A spokesman for the UN agency confirmed the suspicion, adding that the bills will be handed over to the U.S. Treasury Department for verification.

In 1995, the UNDP’s Pyongyang office issued a check to an Egyptian consultant for his services on a North Korea project.

The consultant claimed that he cashed the check at the Foreign Trade Bank in Pyongyang and that the bank gave him 35 $100 bills.

After returning home, the consultant attempted to exchange the bills for Egyptian currency, but the bills were rejected as fakes, the source said.

The Egyptian sent the bills back to the UNDP office in Pyongyang, and the UN officials confronted the Foreign Trade Bank and asked for real money, the source said. The request was turned down, and the UN agency has been holding the bogus bills for 12 years.

The revelation of the incident highlights charges by the American government that North Korea has been passing so-called “supernotes” ― fake $100 bills ― for many years. Washington’s claim that Banco Delta Asia in Macao was a conduit for the release of the notes was one reason for the freezing of $25 million in North Korean funds in September 2005.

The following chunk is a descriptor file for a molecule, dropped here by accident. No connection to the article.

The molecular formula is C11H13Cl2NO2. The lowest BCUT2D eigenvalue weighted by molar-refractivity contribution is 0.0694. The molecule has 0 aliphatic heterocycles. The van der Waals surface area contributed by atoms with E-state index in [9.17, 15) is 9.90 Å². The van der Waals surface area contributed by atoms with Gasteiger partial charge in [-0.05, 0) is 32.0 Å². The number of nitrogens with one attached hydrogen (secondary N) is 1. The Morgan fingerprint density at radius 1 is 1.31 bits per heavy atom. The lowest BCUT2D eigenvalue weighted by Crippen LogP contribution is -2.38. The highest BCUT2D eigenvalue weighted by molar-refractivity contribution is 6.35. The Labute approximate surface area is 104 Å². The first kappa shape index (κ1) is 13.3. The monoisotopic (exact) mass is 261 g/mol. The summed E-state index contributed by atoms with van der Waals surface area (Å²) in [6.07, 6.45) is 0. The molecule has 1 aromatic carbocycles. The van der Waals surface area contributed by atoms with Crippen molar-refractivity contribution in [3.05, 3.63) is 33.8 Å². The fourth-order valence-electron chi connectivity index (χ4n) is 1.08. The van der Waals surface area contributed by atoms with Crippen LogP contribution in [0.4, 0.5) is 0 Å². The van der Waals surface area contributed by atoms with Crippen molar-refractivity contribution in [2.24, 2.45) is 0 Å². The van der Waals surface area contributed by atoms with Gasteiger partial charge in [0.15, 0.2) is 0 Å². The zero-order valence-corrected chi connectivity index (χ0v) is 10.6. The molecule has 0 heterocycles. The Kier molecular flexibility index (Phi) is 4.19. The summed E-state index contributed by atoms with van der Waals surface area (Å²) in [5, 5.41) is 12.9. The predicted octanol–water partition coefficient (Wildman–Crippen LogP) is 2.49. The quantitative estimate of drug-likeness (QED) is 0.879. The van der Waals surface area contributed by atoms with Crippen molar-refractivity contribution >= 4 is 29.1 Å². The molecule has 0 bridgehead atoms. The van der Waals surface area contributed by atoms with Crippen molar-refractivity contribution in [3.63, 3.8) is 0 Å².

That money is now due to be released as a precondition for progress in the six-party talks. The U.S. has cut the suspect bank’s access to the American financial system.

In an e-mail interview with the JoongAng Ilbo, David Morrison, spokesman for the United Nations Development Program, said the agency is in the process of giving the notes to the Treasury Department. Mr. Morrison said he was not aware of any other incidents.

Mr. Morrison added that the Egyptian consultant has not provided further evidence that the bills were passed by the Pyongyang bank. He also said that UNDP had used Banco Delta Asia to send money to the North to finance projects from January 2000 to December 2002. He said they chose the bank for its convenient financial services.

Asked if North Korea asked the agency to use Banco Delta Asia, Mr. Morrison said it was an independent decision. He said the UN body stopped transactions with the Macao bank when the settlement currency was changed from dollars to euros.

UNDP opened its office in Pyongyang in 1980 and has carried out public hygiene, agricultural, energy and environmental projects.


Marching Parade Training For Jong Il’s Pleasure

Monday, March 26th, 2007

Dail y NK
Park Choel Yong

Even in Pyongyang, entering into a top university is like picking a star from the sky. Not only must you be an A+ student, your family record must be clean.